Disclaimer: Wizards Wireless has no plans to write a Harry Potter encyclopedia any time soon... and we don't recommend it for anyone with a fear of lawyers!
J.K. Rowling recently posted on her website her objection to Harry Potter companion books. This initially struck me as fine... I saw her point that she was planing to write an encyclopedia of her own and she wanted to be sure that the money from such an endeavor went to charity.
But, then I found out what the specific book was that she was objecting to. It's by Steve Vander Ark of the Harry Potter Lexicon. If you visit the Lexicon, (which I highly recommend if you haven't) you will find an online Harry Potter encyclopedia written by a fan (who happens to be a librarian) and several industrious staff members. The Lexicon is extremely well researched, documented, and dare I say, scholarly. What they are proposing to do (as I understand it) is to convert their extensive online material into a low tech off-line portable device: a book. I'm sure the book will be well researched, full of citations, detailed and scholarly (which has not been true of all the Harry Potter companion books that have been published so far).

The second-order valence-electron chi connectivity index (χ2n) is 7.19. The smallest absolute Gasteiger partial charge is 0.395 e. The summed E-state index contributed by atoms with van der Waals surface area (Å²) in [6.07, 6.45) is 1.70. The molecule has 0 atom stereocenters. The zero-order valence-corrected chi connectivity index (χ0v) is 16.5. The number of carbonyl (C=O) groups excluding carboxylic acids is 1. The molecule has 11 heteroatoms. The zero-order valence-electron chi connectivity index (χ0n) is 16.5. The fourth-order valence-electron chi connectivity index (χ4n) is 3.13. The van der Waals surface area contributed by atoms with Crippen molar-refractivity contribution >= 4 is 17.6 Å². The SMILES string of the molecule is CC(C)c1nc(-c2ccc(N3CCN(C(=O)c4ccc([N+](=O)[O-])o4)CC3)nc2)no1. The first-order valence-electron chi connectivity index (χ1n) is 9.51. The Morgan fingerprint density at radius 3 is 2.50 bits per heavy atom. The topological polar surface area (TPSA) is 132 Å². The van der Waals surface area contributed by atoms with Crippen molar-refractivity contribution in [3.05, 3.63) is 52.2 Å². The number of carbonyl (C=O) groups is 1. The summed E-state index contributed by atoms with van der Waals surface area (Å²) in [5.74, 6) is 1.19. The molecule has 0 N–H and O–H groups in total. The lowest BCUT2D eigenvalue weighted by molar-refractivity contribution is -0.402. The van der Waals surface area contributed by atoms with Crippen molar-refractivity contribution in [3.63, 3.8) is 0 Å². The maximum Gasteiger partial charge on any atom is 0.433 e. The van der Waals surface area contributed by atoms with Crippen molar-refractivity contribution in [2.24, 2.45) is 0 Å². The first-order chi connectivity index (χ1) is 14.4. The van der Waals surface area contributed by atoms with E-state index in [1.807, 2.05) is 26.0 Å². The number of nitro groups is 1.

The Leaky Cauldron has been covering this story in depth. If you want to read more about it, (and see names and dates and lawyer memos) the original article is here, an update is here, and a second update is here. For Rowling's post about the book, see this page on her official website. Vander Ark's publisher RDR Books, talks about the issue here.
But what has me confused is this... isn't it okay for someone else to write a book about another author's work as long as they give quotes and references (and don't republish the original verbatim)? Don't we have countless scholarly works in this vein? On a less scholarly note, what about episode guides to T.V. shows that are written by fans? However, since no one in the J.K. Rowling/Warner Brothers camp has seen the book... it's unclear what the format is.
My feeling is that fans understand the difference between a Harry Potter encyclopedia written by J.K. Rowling (who can add new information to the story and characters) and one that is a catalog of facts that have been published thus far. Why make such a big deal about it? Vander Ark's book is now receiving far more attention (and will probably sell better) than it would have otherwise.
What do you think?